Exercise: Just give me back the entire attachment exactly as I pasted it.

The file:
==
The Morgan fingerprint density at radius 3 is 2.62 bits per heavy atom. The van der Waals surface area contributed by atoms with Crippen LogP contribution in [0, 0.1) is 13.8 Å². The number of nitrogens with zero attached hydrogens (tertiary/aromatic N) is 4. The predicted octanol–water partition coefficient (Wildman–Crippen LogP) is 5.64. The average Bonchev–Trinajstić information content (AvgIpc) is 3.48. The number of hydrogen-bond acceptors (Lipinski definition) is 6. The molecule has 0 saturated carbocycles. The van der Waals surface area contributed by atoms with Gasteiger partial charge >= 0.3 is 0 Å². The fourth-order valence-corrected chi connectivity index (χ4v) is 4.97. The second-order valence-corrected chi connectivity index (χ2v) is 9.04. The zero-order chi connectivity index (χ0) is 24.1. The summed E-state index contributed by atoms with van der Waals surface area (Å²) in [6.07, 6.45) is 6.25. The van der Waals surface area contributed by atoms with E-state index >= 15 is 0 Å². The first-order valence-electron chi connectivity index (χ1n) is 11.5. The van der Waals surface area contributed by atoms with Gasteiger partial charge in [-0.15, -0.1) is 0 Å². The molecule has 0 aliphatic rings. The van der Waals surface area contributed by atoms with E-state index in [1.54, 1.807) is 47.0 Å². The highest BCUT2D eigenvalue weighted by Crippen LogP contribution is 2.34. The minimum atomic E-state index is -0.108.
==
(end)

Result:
The Morgan fingerprint density at radius 3 is 2.62 bits per heavy atom. The van der Waals surface area contributed by atoms with Crippen LogP contribution in [0, 0.1) is 13.8 Å². The number of nitrogens with zero attached hydrogens (tertiary/aromatic N) is 4. The predicted octanol–water partition coefficient (Wildman–Crippen LogP) is 5.64. The average Bonchev–Trinajstić information content (AvgIpc) is 3.48. The number of hydrogen-bond acceptors (Lipinski definition) is 6. The molecule has 0 saturated carbocycles. The van der Waals surface area contributed by atoms with Gasteiger partial charge >= 0.3 is 0 Å². The fourth-order valence-corrected chi connectivity index (χ4v) is 4.97. The second-order valence-corrected chi connectivity index (χ2v) is 9.04. The zero-order chi connectivity index (χ0) is 24.1. The summed E-state index contributed by atoms with van der Waals surface area (Å²) in [6.07, 6.45) is 6.25. The van der Waals surface area contributed by atoms with E-state index >= 15 is 0 Å². The first-order valence-electron chi connectivity index (χ1n) is 11.5. The van der Waals surface area contributed by atoms with Gasteiger partial charge in [-0.15, -0.1) is 0 Å². The molecule has 0 aliphatic rings. The van der Waals surface area contributed by atoms with E-state index in [1.54, 1.807) is 47.0 Å². The highest BCUT2D eigenvalue weighted by Crippen LogP contribution is 2.34. The minimum atomic E-state index is -0.108.